Attleborough

England, United Kingdom

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  1. Floral tributes at royal estate after duke's death

    Flowers left at Sandringham

    Floral tributes have been left at the Royal Family's Norfolk estate following news of the Duke of Edinburgh's death.

    Edna Rooke, from King's Lynn, who laid flowers at Sandringham Estate, said the duke had been a "marvellous member of the Royal Family" and "everybody loved him".

    Mrs Rooke, who was with her grandchildren Hemi and Sana, aged nine and eight, said: "For the people of King's Lynn, the Royal Family are very close to their hearts, they're neighbours."

    Edna Rooke, who was with her grandchildren Hemi and Sana

    Janet Hickey, who was with her niece Maria McDonnell, said she felt "very sad".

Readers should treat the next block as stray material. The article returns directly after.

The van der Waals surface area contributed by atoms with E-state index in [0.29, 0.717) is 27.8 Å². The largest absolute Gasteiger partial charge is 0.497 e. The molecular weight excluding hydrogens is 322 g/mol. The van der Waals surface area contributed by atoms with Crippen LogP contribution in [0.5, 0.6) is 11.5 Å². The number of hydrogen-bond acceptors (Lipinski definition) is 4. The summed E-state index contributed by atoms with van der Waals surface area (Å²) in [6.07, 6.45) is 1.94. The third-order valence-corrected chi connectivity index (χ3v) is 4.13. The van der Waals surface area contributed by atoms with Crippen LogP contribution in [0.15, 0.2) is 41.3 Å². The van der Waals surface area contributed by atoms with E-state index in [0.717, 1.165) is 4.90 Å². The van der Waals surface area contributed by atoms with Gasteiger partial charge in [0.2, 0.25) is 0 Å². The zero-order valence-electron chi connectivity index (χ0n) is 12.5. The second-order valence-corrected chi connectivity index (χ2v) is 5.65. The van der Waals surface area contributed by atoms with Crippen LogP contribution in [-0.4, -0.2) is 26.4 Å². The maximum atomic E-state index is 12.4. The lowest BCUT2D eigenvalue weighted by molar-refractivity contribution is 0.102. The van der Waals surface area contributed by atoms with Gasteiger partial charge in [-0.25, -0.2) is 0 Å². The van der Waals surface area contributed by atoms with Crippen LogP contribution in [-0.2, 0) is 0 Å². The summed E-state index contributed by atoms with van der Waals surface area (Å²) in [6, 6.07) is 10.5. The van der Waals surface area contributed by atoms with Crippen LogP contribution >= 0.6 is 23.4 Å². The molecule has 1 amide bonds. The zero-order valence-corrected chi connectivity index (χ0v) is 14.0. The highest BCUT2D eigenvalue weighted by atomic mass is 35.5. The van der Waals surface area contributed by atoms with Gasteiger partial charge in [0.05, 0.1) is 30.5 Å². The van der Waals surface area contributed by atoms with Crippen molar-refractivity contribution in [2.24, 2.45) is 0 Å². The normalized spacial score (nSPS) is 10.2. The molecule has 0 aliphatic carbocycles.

"I think the Queen is going to be very, very lost, they've been together a lifetime," she said.

    The west Norfolk residence is where the Royal Family have traditionally spent Christmas and where the duke spent much of his retirement after he stepped down from royal duties in 2017.

    The public has since been asked not to gather or leave tributes at royal residences amid the coronavirus pandemic.

  2. Royal-watchers' 'loss' at duke's death

    Mary Relph

    Fans of the Royal Family who gather each Christmas at their Norfolk estate have spoken of their sadness at the Duke of Edinburgh's death.

    Mary Relph, who has visited Sandringham on Christmas morning almost every year since 1988, said she "shed a tear" when she heard the news.

    The 87-year-old said: "It's very sad, I would've loved to have seen him live to 100."

    Peter and Stella Gray

    Peter Gray, 60, who lives with his wife Stella, 61, on the Sandringham estate in the hamlet of Babingley, said he was "at a loss".

    Members of the Royal Family had spent Christmas at the estate in Sandringham for 32 years until last year due to the coronavirus pandemic.

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